Publication Details

The California Legislative Report - May 2021

May 4, 2021 | Related Attorney Michael S. Kalt | Topic: Employment

The 2021 Legislative Session is now in full swing and the California Legislature is clearly taking advantage of the budgetary process to enact new employment laws.  In addition to the law reinstating California’s COVID-19-related supplemental paid sick leave (SB 95), Governor Gavin Newsom has also now signed a new law creating recall rights for employees working in certain industries that were laid off due to COVID-19-related impacts (SB 93).  This new recall rights law took effect immediately and will remain effective until December 31, 2024.

The expiration of the April 30th deadline for bills to pass key policy committee votes has also brought further clarity to this legislative session.  On the one hand, and as expected, many employment-related bills surpassed this initial hurdle, including bills that would:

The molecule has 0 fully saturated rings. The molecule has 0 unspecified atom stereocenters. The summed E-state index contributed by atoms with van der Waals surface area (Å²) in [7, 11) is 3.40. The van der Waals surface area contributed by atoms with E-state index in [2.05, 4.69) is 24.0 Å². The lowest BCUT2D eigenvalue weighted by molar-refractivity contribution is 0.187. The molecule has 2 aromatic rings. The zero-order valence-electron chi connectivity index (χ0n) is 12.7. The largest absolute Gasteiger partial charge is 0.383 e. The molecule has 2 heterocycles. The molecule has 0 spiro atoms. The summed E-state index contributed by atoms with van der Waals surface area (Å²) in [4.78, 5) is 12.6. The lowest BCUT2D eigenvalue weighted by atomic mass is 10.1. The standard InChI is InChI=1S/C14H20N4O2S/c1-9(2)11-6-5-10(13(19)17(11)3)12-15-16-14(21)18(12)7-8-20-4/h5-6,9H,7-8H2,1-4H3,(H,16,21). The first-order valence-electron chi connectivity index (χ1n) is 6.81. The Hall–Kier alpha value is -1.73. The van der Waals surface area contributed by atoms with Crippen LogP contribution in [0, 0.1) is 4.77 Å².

• Amend the statewide Paid Sick Leave law to increase amounts available for employee accrual, usage, and carryover (AB 995) and allow usage to care for a “designated person” (AB 1041).
  • Amend the Fair Employment and Housing Act (FEHA) to prevent discrimination based upon “family responsibility” (AB 1119).
  • Amend the FEHA to allow employers to provide a voluntary hiring preference for veterans (SB 665).
  • Expand the California Family Rights Act (CFRA) and to allow time off to care for a “parent-in-law” or a “designated person” (AB 1033 and AB 1041).
  • Require employers to provide bereavement leave (AB 95).
  • Create a presumption of COVID-19-related retaliation (SB 606).
  • Prohibit confidentiality provisions in a settlement agreement involving any form of harassment or discrimination (SB 331).
  • Expand from two years to four years the retention period for certain employment records (SB 807), and
  • Require larger employers to provide “backup childcare benefits” (AB 1179).

On the other hand, bills that would provide clarity regarding telecommuting issues (AB 1028 and AB 513), allow employers to provide tax-favored student loan repayment assistance (AB 116) modify the Private Attorneys General Act (AB 530) and allow individualized alternative workweek schedules (AB 230) stalled but may be revisited in 2022.

Looking ahead, bills must pass their legislative chamber of origin by June 4, 2021, so there will likely be further amendments and key votes throughout the month of May.

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